Tuesday, February 19, 2008
Thanks for all your words of support on my last post. My old man isn't as dead as we thought he would be, so I'm back in Japan for the meantime.
The most surprising thing about "Hito no Sekkusu o Warau na" (Don't Laugh at My Romance) was the sobbing of the girls sitting next to me. It's by no means another one of those movies that floods cinemas with generic junai tear gas, and the scenes that brought on the sniffles weren't lachrymose in the slightest. But for these young women, apparently students in their early twenties like Aoi Yu's awkward protagonist, her plight resonated silently but strongly. As the lights went up, one of them summed up their viewing experience in one word: "painful" (kurushii). I shared the sensation, but not for quite the same reasons.
On the Friday night I saw the film at Shibuya's Cine Saison, the close-to-full house was packed with young women and couples, with a smattering of middle-aged salarymen about whom it's only a little unfair to assume were attracted by the raunchy promise of the title and 37-year-old Nagasaku Hiromi's enduring sex appeal. With Matsuyama Kenichi and Aoi in the leads and adapted from a Bungeisho Award-winning book by Yamazaki Naocola one might initially wonder why trendy young audience fodder like this is playing mini theatres in roadshow release rather than multiplexes worldwide, but when you realise the inevitable TV company lending its production muscle isn't one of the major networks but instead satellite broadcaster and longtime supporter of art and indie cinema WOWOW, it's not hard to figure out what kind of approach and aesthetic to expect. And for better and for worse, that's exactly what it delivers.
Mirume (Matsuyama), En-chan (Aoi) and Domoto (Oshinari Shugo), friends and indolent art university students living in rural Kiryu in Gunma, give a ride to a youthfully attractive middle-aged woman named Yuri (Nagasaku) stranded by the roadside. Later, while taking a smoke break between classes, Mirume finds himself giving her a light and learns she's teaching lithography, becoming her eager pupil. After being willingly seduced and deflowered at her studio, he grows increasingly infatuated with this confident and unconventional older woman to the growing dismay of his smitten but romantically repressed admirer En-chan. When Yuri's classes are suddenly cancelled, Mirume tracks her down at her home address where he is greeted by a photographer named Inokuma (Agata Morio), a man old enough to be Yuri's dad. Turns out it's her husband.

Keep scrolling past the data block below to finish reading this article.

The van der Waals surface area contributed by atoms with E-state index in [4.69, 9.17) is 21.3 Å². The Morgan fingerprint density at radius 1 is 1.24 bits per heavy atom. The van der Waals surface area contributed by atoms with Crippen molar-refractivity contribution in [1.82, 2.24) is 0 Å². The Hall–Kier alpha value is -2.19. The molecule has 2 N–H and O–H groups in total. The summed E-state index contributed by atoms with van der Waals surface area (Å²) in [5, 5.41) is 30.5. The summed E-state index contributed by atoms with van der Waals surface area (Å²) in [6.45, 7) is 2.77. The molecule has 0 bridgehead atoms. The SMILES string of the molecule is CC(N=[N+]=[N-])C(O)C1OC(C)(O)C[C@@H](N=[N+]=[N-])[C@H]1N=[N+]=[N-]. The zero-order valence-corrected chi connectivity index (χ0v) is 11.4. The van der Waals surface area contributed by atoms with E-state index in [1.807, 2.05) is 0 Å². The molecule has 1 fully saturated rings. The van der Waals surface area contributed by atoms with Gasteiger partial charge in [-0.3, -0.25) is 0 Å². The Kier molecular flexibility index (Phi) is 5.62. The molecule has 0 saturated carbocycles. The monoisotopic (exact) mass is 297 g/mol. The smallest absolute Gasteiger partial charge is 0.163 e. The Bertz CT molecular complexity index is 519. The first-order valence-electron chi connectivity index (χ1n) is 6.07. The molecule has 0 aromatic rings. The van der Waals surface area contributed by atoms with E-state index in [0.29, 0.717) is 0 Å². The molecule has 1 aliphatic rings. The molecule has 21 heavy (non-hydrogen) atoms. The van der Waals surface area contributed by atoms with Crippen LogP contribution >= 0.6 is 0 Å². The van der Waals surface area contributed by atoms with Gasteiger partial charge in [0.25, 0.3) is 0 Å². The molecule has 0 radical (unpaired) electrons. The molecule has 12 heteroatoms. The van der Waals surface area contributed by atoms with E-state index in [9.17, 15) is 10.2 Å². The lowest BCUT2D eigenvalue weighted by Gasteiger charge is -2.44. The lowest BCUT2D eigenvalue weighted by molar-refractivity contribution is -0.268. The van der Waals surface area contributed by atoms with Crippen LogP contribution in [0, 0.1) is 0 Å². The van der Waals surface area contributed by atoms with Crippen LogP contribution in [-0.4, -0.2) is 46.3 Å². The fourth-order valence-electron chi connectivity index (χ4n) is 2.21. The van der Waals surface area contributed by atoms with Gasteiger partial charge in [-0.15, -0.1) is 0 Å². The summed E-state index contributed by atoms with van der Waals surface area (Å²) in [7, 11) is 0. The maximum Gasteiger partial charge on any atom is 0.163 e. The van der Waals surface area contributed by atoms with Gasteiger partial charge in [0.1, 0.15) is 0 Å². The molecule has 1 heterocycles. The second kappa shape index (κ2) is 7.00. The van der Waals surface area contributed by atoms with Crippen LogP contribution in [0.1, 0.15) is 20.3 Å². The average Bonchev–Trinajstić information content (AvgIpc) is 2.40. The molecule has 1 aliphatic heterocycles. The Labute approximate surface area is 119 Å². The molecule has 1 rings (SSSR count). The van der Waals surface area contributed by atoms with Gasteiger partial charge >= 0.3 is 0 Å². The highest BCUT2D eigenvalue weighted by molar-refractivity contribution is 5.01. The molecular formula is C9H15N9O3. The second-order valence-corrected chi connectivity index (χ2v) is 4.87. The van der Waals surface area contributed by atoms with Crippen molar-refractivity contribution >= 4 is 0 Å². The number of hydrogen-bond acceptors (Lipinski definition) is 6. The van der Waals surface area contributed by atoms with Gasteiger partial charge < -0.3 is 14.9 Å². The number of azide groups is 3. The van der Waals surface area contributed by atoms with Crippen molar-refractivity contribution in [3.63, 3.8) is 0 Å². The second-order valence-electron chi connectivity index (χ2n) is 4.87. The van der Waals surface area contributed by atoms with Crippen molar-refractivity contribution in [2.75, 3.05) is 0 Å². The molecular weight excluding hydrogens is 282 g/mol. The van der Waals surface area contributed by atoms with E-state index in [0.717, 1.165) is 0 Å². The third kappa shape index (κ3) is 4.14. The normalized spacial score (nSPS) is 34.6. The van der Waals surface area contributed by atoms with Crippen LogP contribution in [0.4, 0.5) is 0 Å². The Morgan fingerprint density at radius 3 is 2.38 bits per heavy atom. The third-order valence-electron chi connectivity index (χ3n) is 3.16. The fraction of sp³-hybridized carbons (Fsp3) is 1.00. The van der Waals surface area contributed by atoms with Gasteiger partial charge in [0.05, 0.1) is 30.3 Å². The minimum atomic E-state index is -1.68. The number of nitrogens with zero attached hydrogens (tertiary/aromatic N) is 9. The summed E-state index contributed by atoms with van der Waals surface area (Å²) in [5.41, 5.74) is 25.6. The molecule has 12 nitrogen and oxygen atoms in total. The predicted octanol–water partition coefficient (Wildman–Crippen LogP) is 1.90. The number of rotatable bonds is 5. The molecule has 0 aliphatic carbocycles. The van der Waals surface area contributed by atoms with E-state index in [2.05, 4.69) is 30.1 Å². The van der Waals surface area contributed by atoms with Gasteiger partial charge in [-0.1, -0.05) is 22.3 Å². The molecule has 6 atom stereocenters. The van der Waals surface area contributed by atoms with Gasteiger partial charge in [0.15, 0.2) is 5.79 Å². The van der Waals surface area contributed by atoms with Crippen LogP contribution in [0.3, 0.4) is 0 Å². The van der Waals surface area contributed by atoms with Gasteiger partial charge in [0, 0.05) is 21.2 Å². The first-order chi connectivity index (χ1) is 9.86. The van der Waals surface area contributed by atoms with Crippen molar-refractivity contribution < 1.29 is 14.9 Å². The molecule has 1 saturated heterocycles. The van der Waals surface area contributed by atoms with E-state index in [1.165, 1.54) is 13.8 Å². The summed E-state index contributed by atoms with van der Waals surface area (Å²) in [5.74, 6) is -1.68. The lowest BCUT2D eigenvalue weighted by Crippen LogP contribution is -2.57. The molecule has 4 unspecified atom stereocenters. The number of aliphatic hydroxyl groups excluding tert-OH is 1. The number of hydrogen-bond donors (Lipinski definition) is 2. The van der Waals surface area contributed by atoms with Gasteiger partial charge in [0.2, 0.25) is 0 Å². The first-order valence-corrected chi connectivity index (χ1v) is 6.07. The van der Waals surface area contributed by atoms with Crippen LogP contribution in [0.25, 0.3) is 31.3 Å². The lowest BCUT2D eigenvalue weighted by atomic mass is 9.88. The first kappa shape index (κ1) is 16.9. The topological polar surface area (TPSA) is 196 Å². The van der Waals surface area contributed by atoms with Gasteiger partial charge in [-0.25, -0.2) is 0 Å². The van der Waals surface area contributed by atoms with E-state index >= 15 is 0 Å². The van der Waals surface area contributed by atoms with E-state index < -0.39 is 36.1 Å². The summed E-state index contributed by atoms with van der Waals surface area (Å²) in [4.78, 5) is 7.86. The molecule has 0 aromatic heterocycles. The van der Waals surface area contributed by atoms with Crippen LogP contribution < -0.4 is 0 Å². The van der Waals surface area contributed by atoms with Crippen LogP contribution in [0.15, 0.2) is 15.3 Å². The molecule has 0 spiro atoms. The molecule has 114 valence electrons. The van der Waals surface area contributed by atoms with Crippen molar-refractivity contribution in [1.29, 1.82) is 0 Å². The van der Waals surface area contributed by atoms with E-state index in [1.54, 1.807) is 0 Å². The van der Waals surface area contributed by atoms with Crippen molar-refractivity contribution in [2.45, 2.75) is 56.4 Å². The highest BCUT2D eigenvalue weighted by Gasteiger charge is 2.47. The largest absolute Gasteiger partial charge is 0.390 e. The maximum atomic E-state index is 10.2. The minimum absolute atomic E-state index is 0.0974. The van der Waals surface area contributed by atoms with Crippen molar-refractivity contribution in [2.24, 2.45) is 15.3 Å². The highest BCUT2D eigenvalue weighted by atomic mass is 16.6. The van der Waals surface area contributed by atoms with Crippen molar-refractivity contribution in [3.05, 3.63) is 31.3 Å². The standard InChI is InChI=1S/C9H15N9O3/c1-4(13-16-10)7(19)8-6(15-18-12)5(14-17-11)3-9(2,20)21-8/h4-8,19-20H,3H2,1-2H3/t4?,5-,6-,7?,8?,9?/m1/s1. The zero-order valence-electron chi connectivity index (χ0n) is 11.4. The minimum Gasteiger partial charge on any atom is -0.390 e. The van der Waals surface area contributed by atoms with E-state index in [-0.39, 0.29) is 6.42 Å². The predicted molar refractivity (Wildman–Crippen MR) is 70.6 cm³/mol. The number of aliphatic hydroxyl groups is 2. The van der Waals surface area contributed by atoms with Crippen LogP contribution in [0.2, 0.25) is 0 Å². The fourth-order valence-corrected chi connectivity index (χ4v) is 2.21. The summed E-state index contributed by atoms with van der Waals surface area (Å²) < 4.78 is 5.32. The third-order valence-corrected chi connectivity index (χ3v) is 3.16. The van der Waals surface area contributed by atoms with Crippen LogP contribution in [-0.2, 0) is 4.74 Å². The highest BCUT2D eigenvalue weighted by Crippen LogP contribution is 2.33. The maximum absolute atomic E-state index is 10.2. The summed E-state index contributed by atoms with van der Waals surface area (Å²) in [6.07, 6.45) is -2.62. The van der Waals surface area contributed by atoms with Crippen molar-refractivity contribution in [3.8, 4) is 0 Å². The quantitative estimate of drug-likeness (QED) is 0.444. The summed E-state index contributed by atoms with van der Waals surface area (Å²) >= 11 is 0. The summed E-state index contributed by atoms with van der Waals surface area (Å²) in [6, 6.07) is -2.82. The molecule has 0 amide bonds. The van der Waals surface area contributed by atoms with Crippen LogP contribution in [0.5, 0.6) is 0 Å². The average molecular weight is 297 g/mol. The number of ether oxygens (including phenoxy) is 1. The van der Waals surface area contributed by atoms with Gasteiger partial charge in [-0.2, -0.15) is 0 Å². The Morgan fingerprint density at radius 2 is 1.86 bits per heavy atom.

Director Iguchi Nami is one of Japanese independent cinema's great hopes for the future, coming up via Image Forum's film school and the Pia Film Festival before making her well-received debut feature "The Cat Leaves Home" (Inu Neko), which picked up three awards at the 2004 Torino Film Festival as well as earning her the Directors Guild of Japan's Best Newcomer accolade (making her the first woman to do so). With her latest, she succeeds in creating a mostly engaging observation of infatuation and loss that doggedly pursues low-key realism rather than pandering bathos. Mirume's helpless obsession with the inscrutably capricious Yuri is contrasted with the childish En-chan's passive capitulation to her more sexually aggressive rival. Both can't seem to find a way to give up their emotional dependencies, most likely because neither are really looking.
The film's English title substitutes the "sex" of the original Japanese with "romance", and Iguchi and Honcho Yuka's script does something very similar. You can almost huff the pheromones exuded by Nagasaku and Matsuyama's convincing sexual tension, but caution has overruled lust in not allowing it to reach its natural conclusion. We're denied seeing the lovers getting it on and nudity is limited to pre-and-post-coital undie exposure, but this is fitting in a way as the film is generally more interested in that which goes unsaid and undone between its characters. Amongst other things, Yuri's erratic behaviour goes unexplained for the most part, and En-chan's feelings for Mirume are so internalised that her eventual catharsis is inevitably anti-climactic. Although on one hand the refusal to resort to emotional histrionics and forced exposition is commendable, there's also a frustratingly familiar indie aversion to dialogue as well as an over-reliance on pregnant pauses in long takes to infer very little information. Patience wore very thin toward the end as Mirume and En-chan sat wordlessly at bus stops, rode a motorbike around and around in circles and other such drawn-out scenes that detracted from the actors' fine work. 137 minutes is way too long to spend with characters that ultimately aren't all that interesting, but Iguchi's unaffected direction and the central trio's fully committed performances go a long way to sustain interest.
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